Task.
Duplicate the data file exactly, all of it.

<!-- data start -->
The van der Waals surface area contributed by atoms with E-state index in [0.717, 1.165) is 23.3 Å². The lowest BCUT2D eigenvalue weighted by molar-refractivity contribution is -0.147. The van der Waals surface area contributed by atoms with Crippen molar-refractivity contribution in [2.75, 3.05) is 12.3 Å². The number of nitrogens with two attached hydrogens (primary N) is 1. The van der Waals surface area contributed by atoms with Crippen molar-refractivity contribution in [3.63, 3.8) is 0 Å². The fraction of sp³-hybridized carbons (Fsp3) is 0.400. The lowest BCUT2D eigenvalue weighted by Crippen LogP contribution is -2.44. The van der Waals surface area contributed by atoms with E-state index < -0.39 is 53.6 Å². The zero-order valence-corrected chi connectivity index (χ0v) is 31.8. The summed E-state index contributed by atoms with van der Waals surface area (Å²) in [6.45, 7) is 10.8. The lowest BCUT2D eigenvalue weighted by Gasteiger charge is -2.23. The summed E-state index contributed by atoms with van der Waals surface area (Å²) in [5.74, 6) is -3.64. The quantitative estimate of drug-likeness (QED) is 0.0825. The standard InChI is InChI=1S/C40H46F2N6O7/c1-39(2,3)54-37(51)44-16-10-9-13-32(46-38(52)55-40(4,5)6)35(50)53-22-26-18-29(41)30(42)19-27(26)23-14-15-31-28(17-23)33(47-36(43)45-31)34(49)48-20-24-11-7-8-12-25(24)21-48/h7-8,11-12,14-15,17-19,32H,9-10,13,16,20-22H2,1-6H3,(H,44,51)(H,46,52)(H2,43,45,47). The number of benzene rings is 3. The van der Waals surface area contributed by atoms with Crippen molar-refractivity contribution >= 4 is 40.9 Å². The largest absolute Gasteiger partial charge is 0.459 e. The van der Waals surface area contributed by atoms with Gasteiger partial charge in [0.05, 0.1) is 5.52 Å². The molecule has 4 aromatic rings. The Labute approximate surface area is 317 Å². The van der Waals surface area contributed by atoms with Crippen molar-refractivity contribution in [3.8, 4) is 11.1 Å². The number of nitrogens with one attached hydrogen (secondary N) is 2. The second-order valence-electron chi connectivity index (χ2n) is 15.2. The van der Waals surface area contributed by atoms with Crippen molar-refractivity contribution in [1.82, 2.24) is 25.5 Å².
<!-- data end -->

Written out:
The van der Waals surface area contributed by atoms with E-state index in [0.717, 1.165) is 23.3 Å². The lowest BCUT2D eigenvalue weighted by molar-refractivity contribution is -0.147. The van der Waals surface area contributed by atoms with Crippen molar-refractivity contribution in [2.75, 3.05) is 12.3 Å². The number of nitrogens with two attached hydrogens (primary N) is 1. The van der Waals surface area contributed by atoms with Crippen molar-refractivity contribution in [3.63, 3.8) is 0 Å². The fraction of sp³-hybridized carbons (Fsp3) is 0.400. The lowest BCUT2D eigenvalue weighted by Crippen LogP contribution is -2.44. The van der Waals surface area contributed by atoms with E-state index < -0.39 is 53.6 Å². The zero-order valence-corrected chi connectivity index (χ0v) is 31.8. The summed E-state index contributed by atoms with van der Waals surface area (Å²) in [6.45, 7) is 10.8. The lowest BCUT2D eigenvalue weighted by Gasteiger charge is -2.23. The summed E-state index contributed by atoms with van der Waals surface area (Å²) in [5.74, 6) is -3.64. The quantitative estimate of drug-likeness (QED) is 0.0825. The standard InChI is InChI=1S/C40H46F2N6O7/c1-39(2,3)54-37(51)44-16-10-9-13-32(46-38(52)55-40(4,5)6)35(50)53-22-26-18-29(41)30(42)19-27(26)23-14-15-31-28(17-23)33(47-36(43)45-31)34(49)48-20-24-11-7-8-12-25(24)21-48/h7-8,11-12,14-15,17-19,32H,9-10,13,16,20-22H2,1-6H3,(H,44,51)(H,46,52)(H2,43,45,47). The number of benzene rings is 3. The van der Waals surface area contributed by atoms with Crippen molar-refractivity contribution >= 4 is 40.9 Å². The largest absolute Gasteiger partial charge is 0.459 e. The van der Waals surface area contributed by atoms with Gasteiger partial charge in [0.05, 0.1) is 5.52 Å². The molecule has 4 aromatic rings. The Labute approximate surface area is 317 Å². The van der Waals surface area contributed by atoms with Crippen molar-refractivity contribution in [3.8, 4) is 11.1 Å². The number of nitrogens with one attached hydrogen (secondary N) is 2. The second-order valence-electron chi connectivity index (χ2n) is 15.2. The van der Waals surface area contributed by atoms with Crippen molar-refractivity contribution in [1.82, 2.24) is 25.5 Å².